Researching new ways to change lives
August 13, 2019 / by Nanci Hellmich
Bioengineering junior De’Andre Darby remembers the moment she decided to pursue a career in research.
A man who lost his lower arm to amputation came into the lab to participate in the study. “He was so excited to be part of it," she says. "He had gone to many places for advanced prosthetics, and he was hopeful about our newly developed control system.
“Meeting a person who needed what we were creating really affected me. I knew then that I wanted to make people’s lives better.”
Darby has a clear career direction and a path, and she says opportunities at Mason paved the way for her in the field of biomedical engineering research. “I don’t believe I’d have the opportunities anywhere else that I’ve had at George Mason.”
After her freshman year, she participated in the Aspiring Scientists Summer Internship Program (ASSIP), in which students work one-on-one with faculty researchers at Mason. Darby worked in Sikdar’s lab, the Center for Adaptive Systems for Brain-Body Interactions (CASBBI). Afterward, she was invited to become a lab research assistant, helping to quantify the cognitive load of the control system for the prosthetic.
Sikdar, director of CASBBI, which is part of the Institute for Biohealth Innovation, says, “As a mentor, it is very fulfilling to see motivated students like De’Andre get excited about research and launch their own career trajectory.”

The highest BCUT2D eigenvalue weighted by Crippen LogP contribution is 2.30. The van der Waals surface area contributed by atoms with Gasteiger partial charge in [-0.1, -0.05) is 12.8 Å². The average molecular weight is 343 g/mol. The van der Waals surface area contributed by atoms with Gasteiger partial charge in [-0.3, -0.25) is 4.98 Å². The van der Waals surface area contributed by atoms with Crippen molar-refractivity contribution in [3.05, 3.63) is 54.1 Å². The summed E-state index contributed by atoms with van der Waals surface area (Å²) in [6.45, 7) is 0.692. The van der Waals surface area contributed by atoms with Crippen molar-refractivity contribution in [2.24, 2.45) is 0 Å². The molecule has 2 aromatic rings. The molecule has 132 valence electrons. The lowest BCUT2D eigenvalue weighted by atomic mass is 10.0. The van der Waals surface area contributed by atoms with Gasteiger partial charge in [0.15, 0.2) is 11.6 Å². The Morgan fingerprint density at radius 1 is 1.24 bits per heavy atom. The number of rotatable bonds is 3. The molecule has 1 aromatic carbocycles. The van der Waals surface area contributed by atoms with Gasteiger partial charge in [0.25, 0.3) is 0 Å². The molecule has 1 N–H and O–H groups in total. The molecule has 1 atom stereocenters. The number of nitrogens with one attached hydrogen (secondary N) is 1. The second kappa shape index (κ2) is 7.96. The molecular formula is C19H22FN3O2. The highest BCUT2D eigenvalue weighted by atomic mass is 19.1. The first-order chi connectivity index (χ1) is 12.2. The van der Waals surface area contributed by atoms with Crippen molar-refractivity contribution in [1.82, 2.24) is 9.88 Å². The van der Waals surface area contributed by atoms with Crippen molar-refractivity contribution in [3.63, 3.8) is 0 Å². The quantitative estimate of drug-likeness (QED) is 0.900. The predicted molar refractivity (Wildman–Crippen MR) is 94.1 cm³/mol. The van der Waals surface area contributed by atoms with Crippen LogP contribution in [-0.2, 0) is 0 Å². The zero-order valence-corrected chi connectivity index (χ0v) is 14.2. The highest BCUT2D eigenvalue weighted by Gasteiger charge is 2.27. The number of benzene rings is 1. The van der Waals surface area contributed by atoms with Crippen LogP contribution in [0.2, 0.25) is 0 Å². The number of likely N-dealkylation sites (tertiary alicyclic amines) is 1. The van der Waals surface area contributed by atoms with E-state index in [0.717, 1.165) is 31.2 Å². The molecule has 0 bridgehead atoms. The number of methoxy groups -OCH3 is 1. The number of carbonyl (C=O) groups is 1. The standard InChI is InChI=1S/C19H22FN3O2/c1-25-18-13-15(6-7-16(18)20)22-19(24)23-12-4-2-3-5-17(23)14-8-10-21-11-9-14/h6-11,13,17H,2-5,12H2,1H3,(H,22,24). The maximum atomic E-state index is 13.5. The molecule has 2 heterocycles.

Michael Buschmann, chair of the Department of Bioengineering, says the faculty and staff are "proactive in helping students identify research opportunities in our department and at nearby research institutions and industry partners. Our students reinforce their knowledge and skills through these research projects and become aware of the wide array of opportunities and careers that are available to them."
This summer, Darby was selected for the STEP-UP (Short-Term Research Experience for Underrepresented Persons) program, an internship through the National Institute of Diabetes and Digestive and Kidney Diseases.
She worked on a National Institutes of Health-funded research study at Emory University that involved “investigating PD1 signaling, which shuts down the functions of the T-cells (T-Lymphocytes), white blood cells that find tumor cells and kill them,” she says. “The internship was pretty intense, but I loved learning everything.”
These lab experiences have taught her about collaboration, developed her research abilities, strengthened her confidence, and laid the foundation for the skills she’ll need to conduct her own research one day,
Her future plans: To continue to do research “as long as what I’m doing is for a greater purpose; as long as I am helping advance science.”